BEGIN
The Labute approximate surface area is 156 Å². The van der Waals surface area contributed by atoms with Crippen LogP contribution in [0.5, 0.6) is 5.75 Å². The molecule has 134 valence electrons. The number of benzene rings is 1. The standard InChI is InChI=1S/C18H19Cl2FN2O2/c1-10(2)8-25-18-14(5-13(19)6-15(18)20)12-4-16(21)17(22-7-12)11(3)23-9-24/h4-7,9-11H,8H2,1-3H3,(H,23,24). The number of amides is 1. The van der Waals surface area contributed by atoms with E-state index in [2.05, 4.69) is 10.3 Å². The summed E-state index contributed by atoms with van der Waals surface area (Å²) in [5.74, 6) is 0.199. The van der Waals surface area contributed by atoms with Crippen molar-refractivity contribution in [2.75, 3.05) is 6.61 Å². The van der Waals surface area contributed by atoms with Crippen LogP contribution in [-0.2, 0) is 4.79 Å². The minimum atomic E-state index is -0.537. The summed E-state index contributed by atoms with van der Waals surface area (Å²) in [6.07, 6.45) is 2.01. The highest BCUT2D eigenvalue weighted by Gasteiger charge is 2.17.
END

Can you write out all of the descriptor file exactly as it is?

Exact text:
The Labute approximate surface area is 156 Å². The van der Waals surface area contributed by atoms with Crippen LogP contribution in [0.5, 0.6) is 5.75 Å². The molecule has 134 valence electrons. The number of benzene rings is 1. The standard InChI is InChI=1S/C18H19Cl2FN2O2/c1-10(2)8-25-18-14(5-13(19)6-15(18)20)12-4-16(21)17(22-7-12)11(3)23-9-24/h4-7,9-11H,8H2,1-3H3,(H,23,24). The number of amides is 1. The van der Waals surface area contributed by atoms with E-state index in [2.05, 4.69) is 10.3 Å². The summed E-state index contributed by atoms with van der Waals surface area (Å²) in [5.74, 6) is 0.199. The van der Waals surface area contributed by atoms with Crippen molar-refractivity contribution in [2.75, 3.05) is 6.61 Å². The van der Waals surface area contributed by atoms with Crippen LogP contribution in [-0.2, 0) is 4.79 Å². The minimum atomic E-state index is -0.537. The summed E-state index contributed by atoms with van der Waals surface area (Å²) in [6.07, 6.45) is 2.01. The highest BCUT2D eigenvalue weighted by Gasteiger charge is 2.17.